When I went searching for Hemingway’s fabled Two-Hearted River in 1994, there was only one paved road in all of Luce County, Michigan. My poor little Honda bounced along rutted dirt at 15 mph, with huge pickups blazing past, their drivers wondering what the hell a little white sedan was doing up in that country.
The quest ended unceremoniously when the “road” I was on narrowed to maybe eight feet, eking slowly through a dense pine forest and finally, as the car began plowing through sand so deep it approached my front bumper, I reluctantly reversed course and made my way back out of the wilderness, stopping to snap that picture before the sun set.
The Big Two-Hearted River was made legendary by the Hemingway short story of the same name. It is, in some ways, the greatest fishing story ever told, meticulously documenting every detail of the protagonist’s day, from the preparation of camp to the slicing of onions to the baiting of hooks.
At the same time, it’s not really about fishing at all. It’s actually the story of a man traumatized by war, desperately seeking control of his mental state by focusing his every thought and action on the simple, precise rituals of fishing. The war is never mentioned, only vaguely alluded to.
Hemingway described the style as the “iceberg theory:”
If a writer of prose knows enough of what he is writing about he may omit things that he knows and the reader, if the writer is writing truly enough, will have a feeling of those things as strongly as though the writer had stated them. The dignity of movement of an ice-berg is due to only one-eighth of it being above water.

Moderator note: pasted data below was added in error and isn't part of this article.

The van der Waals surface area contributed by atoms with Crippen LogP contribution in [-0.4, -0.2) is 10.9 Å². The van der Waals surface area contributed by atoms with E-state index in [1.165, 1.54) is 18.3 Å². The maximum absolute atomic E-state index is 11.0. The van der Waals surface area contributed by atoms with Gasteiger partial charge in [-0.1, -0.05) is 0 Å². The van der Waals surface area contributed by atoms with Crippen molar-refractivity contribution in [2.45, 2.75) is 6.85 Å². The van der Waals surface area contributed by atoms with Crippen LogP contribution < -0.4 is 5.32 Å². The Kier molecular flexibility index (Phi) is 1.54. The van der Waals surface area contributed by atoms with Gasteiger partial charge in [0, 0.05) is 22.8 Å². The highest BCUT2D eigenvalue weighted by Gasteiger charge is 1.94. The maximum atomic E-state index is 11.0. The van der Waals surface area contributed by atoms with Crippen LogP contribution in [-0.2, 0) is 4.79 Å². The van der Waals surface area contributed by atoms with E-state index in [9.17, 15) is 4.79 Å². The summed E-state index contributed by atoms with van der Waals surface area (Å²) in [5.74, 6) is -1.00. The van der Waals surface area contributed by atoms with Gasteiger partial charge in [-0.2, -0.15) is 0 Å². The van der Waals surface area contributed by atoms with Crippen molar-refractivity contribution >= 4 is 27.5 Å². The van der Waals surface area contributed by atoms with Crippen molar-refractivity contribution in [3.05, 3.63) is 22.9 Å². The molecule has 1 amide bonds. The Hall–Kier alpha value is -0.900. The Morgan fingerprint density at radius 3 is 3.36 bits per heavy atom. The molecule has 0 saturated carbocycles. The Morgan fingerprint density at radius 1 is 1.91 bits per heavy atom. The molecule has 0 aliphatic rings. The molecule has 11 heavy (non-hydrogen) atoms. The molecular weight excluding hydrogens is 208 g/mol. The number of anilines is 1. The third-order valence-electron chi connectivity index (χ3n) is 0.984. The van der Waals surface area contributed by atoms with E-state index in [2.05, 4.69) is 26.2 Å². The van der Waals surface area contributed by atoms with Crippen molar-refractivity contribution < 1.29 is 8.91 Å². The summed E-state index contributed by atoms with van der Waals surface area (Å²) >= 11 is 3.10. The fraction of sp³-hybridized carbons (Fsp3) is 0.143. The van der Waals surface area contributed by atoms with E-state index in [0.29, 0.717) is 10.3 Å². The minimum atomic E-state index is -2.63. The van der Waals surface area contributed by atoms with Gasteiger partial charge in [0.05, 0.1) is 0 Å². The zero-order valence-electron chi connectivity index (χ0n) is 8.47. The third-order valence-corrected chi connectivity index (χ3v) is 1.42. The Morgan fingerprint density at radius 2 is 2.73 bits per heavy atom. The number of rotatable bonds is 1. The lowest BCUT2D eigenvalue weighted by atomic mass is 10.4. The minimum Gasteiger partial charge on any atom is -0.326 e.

I’m not sure how much of that I understood when I read the story back in high school and college, but it’s much clearer now, as I’ve had the chance and the motivation to go back and re-read this old “fishing story.”
And it just reinforces in me the notion that big ideas don’t have to be writ so large — in literature, in TV and film, and even in business. That words are often the least effective way to get your point across. And that we can put faith in the intelligence of the viewer, listener or reader to understand.
(As a footnote, I should add that I learned much later that Hemingway took a little license in his story. The river near Seney, Michigan, where the story is set, is actually the Fox River. Hemingway likely used the name of the nearby Two-Hearted River to symbolize the protagonist’s inner conflict. So my original quest was ill-fated from the start — though that doesn’t diminish the journey, of course.)